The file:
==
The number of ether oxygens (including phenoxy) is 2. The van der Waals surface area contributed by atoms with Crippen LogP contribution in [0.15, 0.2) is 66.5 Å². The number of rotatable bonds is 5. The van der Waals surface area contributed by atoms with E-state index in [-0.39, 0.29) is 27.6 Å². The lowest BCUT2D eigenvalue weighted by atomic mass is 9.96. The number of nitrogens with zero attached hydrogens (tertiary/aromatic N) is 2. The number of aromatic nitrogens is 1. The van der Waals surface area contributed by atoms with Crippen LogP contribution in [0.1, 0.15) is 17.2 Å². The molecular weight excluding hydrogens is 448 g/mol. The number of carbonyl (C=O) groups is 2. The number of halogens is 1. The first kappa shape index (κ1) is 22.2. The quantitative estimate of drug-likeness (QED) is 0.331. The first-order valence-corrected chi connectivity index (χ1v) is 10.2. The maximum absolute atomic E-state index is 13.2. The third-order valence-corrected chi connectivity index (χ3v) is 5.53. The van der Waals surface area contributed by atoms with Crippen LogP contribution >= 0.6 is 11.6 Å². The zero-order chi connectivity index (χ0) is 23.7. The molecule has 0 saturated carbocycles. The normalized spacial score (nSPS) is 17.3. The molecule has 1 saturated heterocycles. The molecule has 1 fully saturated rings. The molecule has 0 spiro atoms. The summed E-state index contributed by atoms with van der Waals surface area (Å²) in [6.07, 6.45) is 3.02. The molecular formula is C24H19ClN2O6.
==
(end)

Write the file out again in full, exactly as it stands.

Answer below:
The number of ether oxygens (including phenoxy) is 2. The van der Waals surface area contributed by atoms with Crippen LogP contribution in [0.15, 0.2) is 66.5 Å². The number of rotatable bonds is 5. The van der Waals surface area contributed by atoms with E-state index in [-0.39, 0.29) is 27.6 Å². The lowest BCUT2D eigenvalue weighted by atomic mass is 9.96. The number of nitrogens with zero attached hydrogens (tertiary/aromatic N) is 2. The number of aromatic nitrogens is 1. The van der Waals surface area contributed by atoms with Crippen LogP contribution in [0.1, 0.15) is 17.2 Å². The molecular weight excluding hydrogens is 448 g/mol. The number of carbonyl (C=O) groups is 2. The number of halogens is 1. The first kappa shape index (κ1) is 22.2. The quantitative estimate of drug-likeness (QED) is 0.331. The first-order valence-corrected chi connectivity index (χ1v) is 10.2. The maximum absolute atomic E-state index is 13.2. The third-order valence-corrected chi connectivity index (χ3v) is 5.53. The van der Waals surface area contributed by atoms with Crippen LogP contribution >= 0.6 is 11.6 Å². The zero-order chi connectivity index (χ0) is 23.7. The molecule has 0 saturated carbocycles. The normalized spacial score (nSPS) is 17.3. The molecule has 1 saturated heterocycles. The molecule has 1 fully saturated rings. The molecule has 0 spiro atoms. The summed E-state index contributed by atoms with van der Waals surface area (Å²) in [6.07, 6.45) is 3.02. The molecular formula is C24H19ClN2O6.